“As APCOF we hope that this constructive conversation can continue with new management.”

According to IPID’s statement, Sesoko and others were suspended in line with recommendations of an AGSA management report of 2019. The statement did not elaborate on what these recommendations were and IPID did not respond to a follow-up query requesting clarification. Yet, from a copy of the report obtained by Viewfinder, it appears that the suspensions may relate to allegations of irregular expenditure at IPID.

Such allegations were also the subject of a Public Protector investigation into Sesoko and other IPID officials. The Public Protector’s report, published in September 2019, recommended that IPID take remedial action, including disciplinary steps against Sesoko and others. But the implicated officials filed papers with the North Gauteng High Court requesting an interdict against the remedial action and in October the court suspended the remedial action. This, Sesoko’s backers argue, precludes IPID from suspending him and other officials on the basis of AGSA or Public Protector recommendations.

McBride has also previously pointed to a Public Service Commission (PSC) report which, he said, found the allegations upon which the Public Protector’s investigation was premised to be “unsubstantiated”. Viewfinder was not able to independently access this PSC report to verify those findings.

For Sesoko, the lead up to his suspension last week will be reminiscent of 2015. In March of that year, Police Minister Nathi Nhleko suspended McBride – then head of IPID – and replaced him with Israel Kgamanyane. Kgamanyane, in turn, suspended Sesoko a few weeks later.

Sesoko and McBride maintained that they were casualties of political interference, aimed at undermining IPID’s corruption investigations, by the police minister. Sesoko testified at the Zondo Commission of Inquiry into Allegations of State Capture in September last year that he had deduced that Nhleko ordered Kgamanyane to suspend him.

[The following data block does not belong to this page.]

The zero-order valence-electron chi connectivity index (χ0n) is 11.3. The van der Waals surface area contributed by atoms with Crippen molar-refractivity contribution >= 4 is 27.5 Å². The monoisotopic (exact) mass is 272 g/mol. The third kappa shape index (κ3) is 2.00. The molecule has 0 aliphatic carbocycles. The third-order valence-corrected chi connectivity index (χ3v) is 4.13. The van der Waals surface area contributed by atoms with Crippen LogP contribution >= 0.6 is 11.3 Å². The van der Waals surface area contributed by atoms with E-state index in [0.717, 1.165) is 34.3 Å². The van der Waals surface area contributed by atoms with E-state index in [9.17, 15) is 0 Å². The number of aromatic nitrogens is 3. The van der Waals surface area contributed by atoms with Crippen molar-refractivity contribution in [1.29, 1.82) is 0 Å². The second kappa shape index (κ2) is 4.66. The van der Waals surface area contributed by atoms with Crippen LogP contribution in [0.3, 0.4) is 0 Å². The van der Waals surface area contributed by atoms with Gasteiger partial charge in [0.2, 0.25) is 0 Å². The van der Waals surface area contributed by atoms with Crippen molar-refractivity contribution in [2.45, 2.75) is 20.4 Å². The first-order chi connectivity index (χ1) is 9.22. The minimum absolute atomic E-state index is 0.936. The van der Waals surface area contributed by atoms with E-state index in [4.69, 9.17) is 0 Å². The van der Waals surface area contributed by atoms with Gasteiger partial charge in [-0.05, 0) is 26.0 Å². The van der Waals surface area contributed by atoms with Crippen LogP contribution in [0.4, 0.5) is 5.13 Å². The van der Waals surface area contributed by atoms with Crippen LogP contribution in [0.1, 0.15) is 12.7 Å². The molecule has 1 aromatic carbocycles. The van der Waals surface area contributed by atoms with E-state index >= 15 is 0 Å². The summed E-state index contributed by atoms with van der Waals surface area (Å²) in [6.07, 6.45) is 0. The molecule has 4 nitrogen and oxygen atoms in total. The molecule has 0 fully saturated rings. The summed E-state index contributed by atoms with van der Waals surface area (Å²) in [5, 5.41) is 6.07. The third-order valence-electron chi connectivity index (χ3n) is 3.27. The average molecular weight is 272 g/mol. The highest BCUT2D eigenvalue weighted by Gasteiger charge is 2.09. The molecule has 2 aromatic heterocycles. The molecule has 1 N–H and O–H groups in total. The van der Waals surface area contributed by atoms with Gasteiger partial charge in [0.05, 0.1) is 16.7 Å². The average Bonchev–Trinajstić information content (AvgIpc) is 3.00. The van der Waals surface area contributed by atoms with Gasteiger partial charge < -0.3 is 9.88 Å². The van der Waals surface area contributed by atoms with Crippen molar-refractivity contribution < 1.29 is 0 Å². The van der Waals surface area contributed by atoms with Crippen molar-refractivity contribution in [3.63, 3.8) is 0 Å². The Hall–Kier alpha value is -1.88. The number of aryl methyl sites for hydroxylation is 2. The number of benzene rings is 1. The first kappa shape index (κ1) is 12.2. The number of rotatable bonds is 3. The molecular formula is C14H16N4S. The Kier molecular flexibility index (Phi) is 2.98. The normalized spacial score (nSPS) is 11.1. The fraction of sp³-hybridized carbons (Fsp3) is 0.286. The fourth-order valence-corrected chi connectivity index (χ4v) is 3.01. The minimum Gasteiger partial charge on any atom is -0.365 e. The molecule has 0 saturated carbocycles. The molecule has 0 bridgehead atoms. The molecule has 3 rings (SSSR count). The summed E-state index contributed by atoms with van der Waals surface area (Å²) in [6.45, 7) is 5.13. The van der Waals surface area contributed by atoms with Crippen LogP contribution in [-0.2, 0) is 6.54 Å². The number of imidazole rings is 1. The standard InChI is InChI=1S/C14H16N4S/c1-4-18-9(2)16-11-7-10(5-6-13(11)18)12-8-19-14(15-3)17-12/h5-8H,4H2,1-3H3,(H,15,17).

In September 2016, the Constitutional Court found that McBride’s suspension was unlawful and set it aside. McBride returned to work and reinstated Sesoko.

The machinations of 2015, the appointment of Setshedi and the subsequent suspension of Sesoko, all relate to a long standing debate around the police minister’s legislated powers over the appointment of IPID’s head. IPID’s head, in turn, has power over appointments and suspensions within the rest of the organisation.

In February 2019, Cele did not renew McBride’s contract as IPID head. That decision prompted a court challenge from McBride and an application from the Helen Suzman Foundation (HSF) to be admitted as “a friend of the court”. In his founding affidavit, HSF director Francis Antonie argues that the decision about the renewal of the IPID head’s contract should not be made by the police minister nor any “political actor”, so as to safeguard the “institutional and operational independence of IPID”. McBride has since suspended his court bid, but the HSF has brought a new case which is scheduled to be heard in the Supreme Court of Appeals later this year. The court has requested the HSF to submit its founding affidavit by 17 March.

The IPID Executive Director position has been vacant since Cele’s non-renewal of McBride’s contract, with first Senna and then Setshedi appointed by Cele to fill it in an “acting” capacity. When Cele failed to meet the deadline to appoint a new head last month, the Parliamentary Portfolio Committee on Policing urged him to expedite the process.

In a joint submission to the Zondo Commission in 2019, Corruption Watch and the Institute for Security Studies warned that the appointments of “certain compromised people” to key positions in the criminal justice system had ensured that “politically connected individuals enjoy impunity against investigation and prosecution”.

Corruption Watch submitted a proposal to the PCP in November that encouraged Parliament and the Minister to commit to “an appointment process that is transparent, set against merit-based criteria, and encourages public participation in recruiting the next executive director of IPID.” DM